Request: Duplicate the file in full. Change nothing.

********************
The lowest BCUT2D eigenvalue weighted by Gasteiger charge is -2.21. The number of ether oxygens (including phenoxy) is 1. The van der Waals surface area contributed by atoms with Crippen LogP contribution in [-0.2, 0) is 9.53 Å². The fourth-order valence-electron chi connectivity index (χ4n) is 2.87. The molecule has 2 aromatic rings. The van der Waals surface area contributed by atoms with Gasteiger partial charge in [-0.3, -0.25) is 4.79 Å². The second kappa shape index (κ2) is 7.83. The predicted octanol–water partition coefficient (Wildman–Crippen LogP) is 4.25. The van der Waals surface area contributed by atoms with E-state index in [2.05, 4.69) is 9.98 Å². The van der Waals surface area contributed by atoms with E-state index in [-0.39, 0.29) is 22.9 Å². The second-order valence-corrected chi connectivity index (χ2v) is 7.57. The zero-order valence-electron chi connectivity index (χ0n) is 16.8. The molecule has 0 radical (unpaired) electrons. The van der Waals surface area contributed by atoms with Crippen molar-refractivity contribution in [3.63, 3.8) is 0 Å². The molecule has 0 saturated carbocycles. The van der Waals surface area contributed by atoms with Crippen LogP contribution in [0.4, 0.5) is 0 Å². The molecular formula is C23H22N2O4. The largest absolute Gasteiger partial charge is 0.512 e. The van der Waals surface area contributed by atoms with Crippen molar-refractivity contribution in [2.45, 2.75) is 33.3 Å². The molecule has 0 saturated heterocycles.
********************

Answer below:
The lowest BCUT2D eigenvalue weighted by Gasteiger charge is -2.21. The number of ether oxygens (including phenoxy) is 1. The van der Waals surface area contributed by atoms with Crippen LogP contribution in [-0.2, 0) is 9.53 Å². The fourth-order valence-electron chi connectivity index (χ4n) is 2.87. The molecule has 2 aromatic rings. The van der Waals surface area contributed by atoms with Gasteiger partial charge in [-0.3, -0.25) is 4.79 Å². The second kappa shape index (κ2) is 7.83. The predicted octanol–water partition coefficient (Wildman–Crippen LogP) is 4.25. The van der Waals surface area contributed by atoms with E-state index in [2.05, 4.69) is 9.98 Å². The van der Waals surface area contributed by atoms with E-state index in [-0.39, 0.29) is 22.9 Å². The second-order valence-corrected chi connectivity index (χ2v) is 7.57. The zero-order valence-electron chi connectivity index (χ0n) is 16.8. The molecule has 0 radical (unpaired) electrons. The van der Waals surface area contributed by atoms with Crippen molar-refractivity contribution in [3.63, 3.8) is 0 Å². The molecule has 0 saturated carbocycles. The van der Waals surface area contributed by atoms with Crippen LogP contribution in [0.4, 0.5) is 0 Å². The molecular formula is C23H22N2O4. The largest absolute Gasteiger partial charge is 0.512 e. The van der Waals surface area contributed by atoms with Crippen molar-refractivity contribution in [2.45, 2.75) is 33.3 Å². The molecule has 0 saturated heterocycles.